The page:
As components of electronic chips continue to shrink, it’s becoming increasingly difficult to manipulate them. The features of today’s leading Integrated Circuit (IC) chips are just
14 nanometers (a sheet of paper is about 100,000 nanometers thick) and getting even smaller, creating a multi-billion-dollar market need for tools that can precisely target, probe and test them.
The current process for manipulating nanoelectronic structures is time-consuming, has poor repeatability and requires a highly skilled technician. Hitachi High-Technologies Canada, an affiliate of Hitachi High Technologies, Inc., an international leader in manufacturing electron microscopes, has teamed up with the University of Toronto to develop an automated alternative. Their innovative solution couples Hitachi’s powerful microscope technology with a robotic “hand” about half the size of a human’s. Designed in Canada, the system is a first of its kind with unmatched sophistication. It is capable of probing areas on a chip that are just nanometers in size and will enable fault analysis and material testing that was previously unachievable.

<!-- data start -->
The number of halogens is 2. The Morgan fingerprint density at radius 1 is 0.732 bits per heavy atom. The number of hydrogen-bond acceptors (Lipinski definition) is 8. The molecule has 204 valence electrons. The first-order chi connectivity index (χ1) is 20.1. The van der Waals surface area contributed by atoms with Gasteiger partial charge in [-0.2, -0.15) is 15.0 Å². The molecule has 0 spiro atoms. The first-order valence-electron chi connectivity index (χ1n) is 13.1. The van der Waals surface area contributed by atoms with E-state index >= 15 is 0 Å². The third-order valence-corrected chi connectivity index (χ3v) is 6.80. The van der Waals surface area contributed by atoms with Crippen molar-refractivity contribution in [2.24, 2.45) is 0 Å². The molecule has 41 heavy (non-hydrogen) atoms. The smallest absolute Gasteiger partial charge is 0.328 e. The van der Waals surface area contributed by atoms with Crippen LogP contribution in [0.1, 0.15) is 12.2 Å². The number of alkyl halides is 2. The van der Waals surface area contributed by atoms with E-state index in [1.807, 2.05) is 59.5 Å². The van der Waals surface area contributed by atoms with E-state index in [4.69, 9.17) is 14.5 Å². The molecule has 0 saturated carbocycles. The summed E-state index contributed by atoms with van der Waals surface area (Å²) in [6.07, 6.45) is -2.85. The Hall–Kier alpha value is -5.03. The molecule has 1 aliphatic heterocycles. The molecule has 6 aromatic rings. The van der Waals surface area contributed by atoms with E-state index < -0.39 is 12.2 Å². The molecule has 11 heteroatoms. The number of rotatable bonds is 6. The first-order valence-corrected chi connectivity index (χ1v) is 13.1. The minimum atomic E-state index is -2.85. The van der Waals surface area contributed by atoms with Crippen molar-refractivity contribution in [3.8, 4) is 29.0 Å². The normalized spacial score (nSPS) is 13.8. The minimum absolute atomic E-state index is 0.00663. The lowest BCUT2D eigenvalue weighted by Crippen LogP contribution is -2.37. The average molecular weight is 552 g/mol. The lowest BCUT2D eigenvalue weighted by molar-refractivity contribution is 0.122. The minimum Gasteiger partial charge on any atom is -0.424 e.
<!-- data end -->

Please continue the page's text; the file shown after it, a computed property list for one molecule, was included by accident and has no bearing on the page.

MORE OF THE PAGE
The system is the culmination of four years of collaboration between Hitachi and U of T. OCE initially supported the effort in 2010 through a Collaborative Research project that resulted in a first-generation prototype, which was granted a patent. A two-year Voucher for Innovation and Productivity II (VIP II) project that is currently underway focuses on refining the technology in preparation for commercialization.
The system is now entering the production stage. Hitachi is in talks with potential customers and expects to sell three of the systems in the next year.
Return on Innovation
- Employs 25 people across Canada
- Projects hiring 1-2 more engineers for this product
- OCE investment: $304,286
OCE©2015 Last updated 10/2015